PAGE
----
Lead With Grace. Follow With Love. Repeat.5
For most of us, just a few weeks ago, life was barreling on at the speed of light and then one day, it all just stopped. We woke up, and we were suddenly on an eternal snow day.
We could go outside, but not be with those that we love. We could drive around, but we shouldn’t go anywhere. I know, as an adult, most mornings I wake up and have to remind myself that all this is really happening. We are living through a worldwide pandemic and subsequent global financial meltdown. It is often too much for me to take in, to process, to understand my role in all this mess.
And then I think, what if I was a child? How much more halting would all this be? Sure, there are days spent in jammies and more TV and screen time than ever allowed, but all this kid-in-a-candy-store lifestyle is tinged with a hint of the thought that none of this is as it should be. Whether or not your kiddos say it, they are feeling it. They are wearing this invisible anxiety like an overcoat, not sure how or where they can take it off.
To settle all of us, the church must continue its important outreach ministries. And I have loved seeing Meadowood stepping in to do what it always does – fill in the gaps in our lives where doubt, fear and anxiety creep in and replace it with the love of Christ shown through the love of His children.
Now, this outreach is just done digitally: I’ve watched videos from Kent Epling reading scripture to the youth or highlighting the continuing efforts of Master’s Market to serve our community’s neediest. I’ve seen Whiz Kids mentors load up Easter baskets for their students and deliver the Good News to each and every kid in their care. And, I’ve seen so many Sunday School teachers for every single age of kiddo send cards, make calls and post videos sharing both encouragement, their love and God’s word with their students. It’s been inspiring. And comforting. Kim Compton has been sharing some of this work on social media using #thisiswhatchurchlookslike, and I love it.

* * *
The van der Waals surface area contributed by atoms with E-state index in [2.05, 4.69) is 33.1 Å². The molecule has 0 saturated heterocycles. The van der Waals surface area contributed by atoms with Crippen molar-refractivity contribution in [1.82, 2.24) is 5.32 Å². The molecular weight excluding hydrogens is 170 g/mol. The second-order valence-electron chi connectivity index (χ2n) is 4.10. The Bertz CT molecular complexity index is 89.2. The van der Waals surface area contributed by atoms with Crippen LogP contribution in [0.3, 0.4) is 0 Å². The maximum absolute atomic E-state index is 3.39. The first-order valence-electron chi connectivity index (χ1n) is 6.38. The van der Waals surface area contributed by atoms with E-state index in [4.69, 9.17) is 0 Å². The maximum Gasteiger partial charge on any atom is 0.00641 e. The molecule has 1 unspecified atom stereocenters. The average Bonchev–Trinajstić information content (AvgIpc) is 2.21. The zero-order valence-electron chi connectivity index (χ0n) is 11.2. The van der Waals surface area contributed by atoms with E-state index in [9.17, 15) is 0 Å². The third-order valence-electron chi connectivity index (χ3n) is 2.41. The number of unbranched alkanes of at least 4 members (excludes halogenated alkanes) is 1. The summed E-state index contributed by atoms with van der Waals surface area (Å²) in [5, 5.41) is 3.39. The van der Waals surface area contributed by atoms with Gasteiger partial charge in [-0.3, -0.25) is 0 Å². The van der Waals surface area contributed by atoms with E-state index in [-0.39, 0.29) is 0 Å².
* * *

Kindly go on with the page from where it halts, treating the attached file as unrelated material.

We are forced right now to reevaluate what relationship with others looks like. But here’s the catch: The results of our relationships need to be the same. We must strive to make sure the love of Christ shines through and the love we have for others is apparent, even if we cannot be together physically right now.
For my part, I get the privilege of leading Children’s Church at Meadowood. I’ve led this group since my first born left the nursery. He’s now in the youth group, and my littlest will officially graduate from Children’s Church this summer. I learned from the Children’s Church master, Penny Corbin, who led the group of 4-8 year olds for more than a decade with the calm assurance that the chaotic nature inherent in a small child would be safe and loved while in her care.
From her, I learned the most important lessons on what matters most in Children’s Ministry (digital or otherwise): It all begins and ends with love. It doesn’t matter what else we do – what stories we tell, what crafts we do, what verses we memorize — if each child doesn’t leave with the understanding that they are uniquely and totally loved by, first, the Creator and then also by me and the adults all around them then we’ve missed our mark.